This week was a little more mellow then past weeks. We spent most of our time in the Halifax area, taking in two more days of the Busker’s Festival. I think the kids would have been fine if we had stayed for the whole 10 days, seeing the same acts being repeated time and again! We moved down the harbor front away from the immediate hustle and bustle that marked the Maritime Museum wharf to a wonderful area called Bishop’s Landing. Within a short walk was a very substantial grocery store, but even better than that was a Saturday morning farmer’s market at an old brewery building. This market was like none other that we have been to, and we’ve seen a lot of farmer’s markets! It meandered through old passageways inside the basement and two upper floors of the old brewery — it was truly a labyrinth of hallways and oddly shaped rooms. Near the end of our foraging, the path opened up into a sun drenched courtyard, pictured below — looking like something out of an old European village, complete with an string quartet playing Pachelbel’s Canon!
We have had a busy week and have covered some ground … or well, water! After we enjoyed a few more days of the Classic Boat Festival in Mahone Bay Harbor (where we saw more boats anchored, moored, rafted, sailing or just motoring around than we have seen the entire time since arriving in Yarmouth, NS two weeks prior) we took in a few more special destinations within the larger Mahone Bay region of the same name as the town and harbor! We quickly learned that the good sailing is NOT around the Yarmouth/Cape Sable Island and Southern portion of the Southeastern Coast of Nova Scotia! Mahone Bay alone is reported to have some 365 islands to sail around and explore and boasts more lovely seaside towns than we had time to visit!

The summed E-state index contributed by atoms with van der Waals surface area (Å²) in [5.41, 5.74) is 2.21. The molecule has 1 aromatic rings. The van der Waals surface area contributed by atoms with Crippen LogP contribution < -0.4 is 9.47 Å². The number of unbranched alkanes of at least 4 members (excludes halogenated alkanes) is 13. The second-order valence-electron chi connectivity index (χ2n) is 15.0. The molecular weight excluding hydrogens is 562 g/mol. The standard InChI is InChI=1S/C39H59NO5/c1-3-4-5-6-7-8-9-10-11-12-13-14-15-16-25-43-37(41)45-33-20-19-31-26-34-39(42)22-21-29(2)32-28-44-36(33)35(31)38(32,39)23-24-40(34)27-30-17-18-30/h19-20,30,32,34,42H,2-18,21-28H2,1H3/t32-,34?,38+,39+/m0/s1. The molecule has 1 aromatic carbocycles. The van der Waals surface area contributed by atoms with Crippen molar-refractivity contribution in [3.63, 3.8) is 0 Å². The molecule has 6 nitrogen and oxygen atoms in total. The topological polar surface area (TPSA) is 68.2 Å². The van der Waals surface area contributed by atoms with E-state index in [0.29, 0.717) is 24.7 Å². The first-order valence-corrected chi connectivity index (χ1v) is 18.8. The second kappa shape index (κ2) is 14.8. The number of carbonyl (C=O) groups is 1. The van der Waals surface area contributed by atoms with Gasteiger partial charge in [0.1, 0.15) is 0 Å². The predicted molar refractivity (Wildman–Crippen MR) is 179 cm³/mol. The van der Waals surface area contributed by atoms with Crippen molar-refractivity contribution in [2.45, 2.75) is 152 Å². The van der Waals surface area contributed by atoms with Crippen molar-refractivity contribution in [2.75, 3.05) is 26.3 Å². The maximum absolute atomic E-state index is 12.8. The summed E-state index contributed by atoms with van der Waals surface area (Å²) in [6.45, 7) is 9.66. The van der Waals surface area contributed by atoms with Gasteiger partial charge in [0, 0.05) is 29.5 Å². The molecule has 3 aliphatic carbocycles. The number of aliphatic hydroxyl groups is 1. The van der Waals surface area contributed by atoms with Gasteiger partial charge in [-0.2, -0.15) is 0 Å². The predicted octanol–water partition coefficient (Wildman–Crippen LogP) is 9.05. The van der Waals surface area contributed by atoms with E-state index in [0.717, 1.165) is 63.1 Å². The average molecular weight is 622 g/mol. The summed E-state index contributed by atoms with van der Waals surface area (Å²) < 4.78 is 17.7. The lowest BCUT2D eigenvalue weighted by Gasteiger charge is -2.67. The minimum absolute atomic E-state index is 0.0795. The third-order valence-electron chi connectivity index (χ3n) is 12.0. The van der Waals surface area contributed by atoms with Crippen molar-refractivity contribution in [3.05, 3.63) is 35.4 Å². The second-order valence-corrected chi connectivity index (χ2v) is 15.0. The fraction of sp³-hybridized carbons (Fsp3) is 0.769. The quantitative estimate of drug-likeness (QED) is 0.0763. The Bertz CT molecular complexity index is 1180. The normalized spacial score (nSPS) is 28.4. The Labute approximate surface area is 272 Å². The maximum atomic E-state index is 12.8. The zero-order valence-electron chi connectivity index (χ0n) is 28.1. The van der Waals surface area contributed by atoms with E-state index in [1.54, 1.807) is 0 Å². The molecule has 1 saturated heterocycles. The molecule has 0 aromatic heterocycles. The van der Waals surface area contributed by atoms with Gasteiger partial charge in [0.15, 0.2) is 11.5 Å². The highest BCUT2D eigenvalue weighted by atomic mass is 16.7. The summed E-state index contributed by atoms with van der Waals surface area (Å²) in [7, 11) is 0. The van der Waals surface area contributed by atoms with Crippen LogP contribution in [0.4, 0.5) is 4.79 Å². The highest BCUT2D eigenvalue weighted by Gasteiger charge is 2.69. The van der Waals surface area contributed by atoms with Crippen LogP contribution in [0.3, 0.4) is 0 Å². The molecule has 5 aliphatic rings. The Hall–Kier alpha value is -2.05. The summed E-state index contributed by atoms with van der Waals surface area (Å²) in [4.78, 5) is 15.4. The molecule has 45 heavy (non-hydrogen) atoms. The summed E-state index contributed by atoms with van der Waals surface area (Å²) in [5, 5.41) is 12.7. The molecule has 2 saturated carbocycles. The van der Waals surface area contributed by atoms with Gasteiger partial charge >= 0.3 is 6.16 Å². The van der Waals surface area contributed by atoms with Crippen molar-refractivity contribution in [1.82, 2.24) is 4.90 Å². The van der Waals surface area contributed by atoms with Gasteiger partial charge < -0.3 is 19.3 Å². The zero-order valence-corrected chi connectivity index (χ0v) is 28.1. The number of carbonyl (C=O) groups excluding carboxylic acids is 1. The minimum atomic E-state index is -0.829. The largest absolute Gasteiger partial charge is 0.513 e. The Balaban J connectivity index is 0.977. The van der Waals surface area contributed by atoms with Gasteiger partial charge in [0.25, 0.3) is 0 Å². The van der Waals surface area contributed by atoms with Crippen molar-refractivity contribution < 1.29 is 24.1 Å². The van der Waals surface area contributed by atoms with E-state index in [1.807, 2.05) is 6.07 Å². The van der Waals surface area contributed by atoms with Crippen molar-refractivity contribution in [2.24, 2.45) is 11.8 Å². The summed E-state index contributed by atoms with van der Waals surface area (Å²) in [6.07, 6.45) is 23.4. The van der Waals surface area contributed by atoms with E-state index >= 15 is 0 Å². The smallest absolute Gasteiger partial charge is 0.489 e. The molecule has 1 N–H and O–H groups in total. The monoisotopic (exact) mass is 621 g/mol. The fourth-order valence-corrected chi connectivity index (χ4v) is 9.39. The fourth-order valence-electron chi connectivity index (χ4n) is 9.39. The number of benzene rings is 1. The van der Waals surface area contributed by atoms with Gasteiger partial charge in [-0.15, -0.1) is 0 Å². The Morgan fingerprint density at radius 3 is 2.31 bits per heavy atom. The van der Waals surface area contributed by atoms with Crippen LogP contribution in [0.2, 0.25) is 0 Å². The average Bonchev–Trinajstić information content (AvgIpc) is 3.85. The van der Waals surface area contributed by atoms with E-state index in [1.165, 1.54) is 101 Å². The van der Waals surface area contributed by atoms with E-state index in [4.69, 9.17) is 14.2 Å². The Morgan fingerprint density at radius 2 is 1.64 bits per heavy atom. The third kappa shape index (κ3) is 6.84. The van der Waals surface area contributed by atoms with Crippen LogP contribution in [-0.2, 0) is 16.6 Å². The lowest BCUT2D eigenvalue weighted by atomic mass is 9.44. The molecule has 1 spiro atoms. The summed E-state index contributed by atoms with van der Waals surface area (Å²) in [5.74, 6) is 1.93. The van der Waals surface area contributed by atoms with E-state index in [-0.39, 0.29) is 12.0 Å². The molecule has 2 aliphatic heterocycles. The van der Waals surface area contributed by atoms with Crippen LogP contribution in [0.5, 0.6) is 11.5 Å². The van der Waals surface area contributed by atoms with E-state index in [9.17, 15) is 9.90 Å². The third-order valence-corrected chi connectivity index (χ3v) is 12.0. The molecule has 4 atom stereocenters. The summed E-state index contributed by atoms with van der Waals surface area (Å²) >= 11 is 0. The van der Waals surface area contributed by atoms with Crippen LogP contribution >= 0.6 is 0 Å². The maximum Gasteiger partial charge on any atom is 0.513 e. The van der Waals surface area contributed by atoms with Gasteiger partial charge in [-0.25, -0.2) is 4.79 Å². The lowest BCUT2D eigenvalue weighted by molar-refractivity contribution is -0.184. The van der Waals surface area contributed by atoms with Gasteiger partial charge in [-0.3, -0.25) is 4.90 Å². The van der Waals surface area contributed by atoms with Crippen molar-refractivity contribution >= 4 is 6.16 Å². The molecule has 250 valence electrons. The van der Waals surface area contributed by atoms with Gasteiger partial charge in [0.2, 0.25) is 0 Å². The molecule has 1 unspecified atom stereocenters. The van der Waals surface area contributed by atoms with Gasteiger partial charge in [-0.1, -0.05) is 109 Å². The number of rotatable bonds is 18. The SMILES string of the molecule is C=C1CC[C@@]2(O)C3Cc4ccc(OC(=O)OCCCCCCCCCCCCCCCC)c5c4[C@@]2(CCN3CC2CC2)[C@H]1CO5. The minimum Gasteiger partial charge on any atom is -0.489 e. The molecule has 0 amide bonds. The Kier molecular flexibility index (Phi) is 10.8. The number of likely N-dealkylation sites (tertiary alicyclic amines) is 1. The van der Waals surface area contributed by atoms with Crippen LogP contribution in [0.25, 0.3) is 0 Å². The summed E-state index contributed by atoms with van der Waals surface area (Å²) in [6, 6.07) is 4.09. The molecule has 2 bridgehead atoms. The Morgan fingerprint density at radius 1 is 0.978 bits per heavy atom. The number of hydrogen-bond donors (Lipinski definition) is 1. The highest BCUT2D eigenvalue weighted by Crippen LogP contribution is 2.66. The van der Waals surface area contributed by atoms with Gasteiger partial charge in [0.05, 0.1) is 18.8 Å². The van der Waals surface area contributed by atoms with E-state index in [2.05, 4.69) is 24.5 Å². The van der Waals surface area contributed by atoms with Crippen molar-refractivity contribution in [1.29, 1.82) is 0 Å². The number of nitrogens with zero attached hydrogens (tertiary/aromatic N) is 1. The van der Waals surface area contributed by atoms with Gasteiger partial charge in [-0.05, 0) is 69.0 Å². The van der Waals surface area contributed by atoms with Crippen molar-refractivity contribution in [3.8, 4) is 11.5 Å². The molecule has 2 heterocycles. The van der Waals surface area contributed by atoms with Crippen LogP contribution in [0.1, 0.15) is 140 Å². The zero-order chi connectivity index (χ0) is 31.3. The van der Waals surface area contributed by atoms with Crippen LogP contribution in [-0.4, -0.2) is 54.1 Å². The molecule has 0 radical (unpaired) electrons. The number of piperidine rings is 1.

Here is a picture of the boys in the town of Chester in the Northern reaches of Mahone Bay. This is a very New England town–from the architecture to the summer residents!
Having filled our brains with old shipbuilding history for one more day at Shelburne, and after I paid a visit to the local tavern that had a wi-fi hotspot, and ‘suffered’ through a pint of local brew while doing emails, we cast our lines from the government wharf early the next morning at 5am to gain the favorable current out the harbor. Getting up at that hour should have made both Karen and I morning people. The kids were still asleep, the water was glassy calm, and we each enjoyed a warm beverage as we motored slowly down the harbor and into the ocean, just in time to see the orange ball of the sun peak over the horizon — it’s an experience to behold!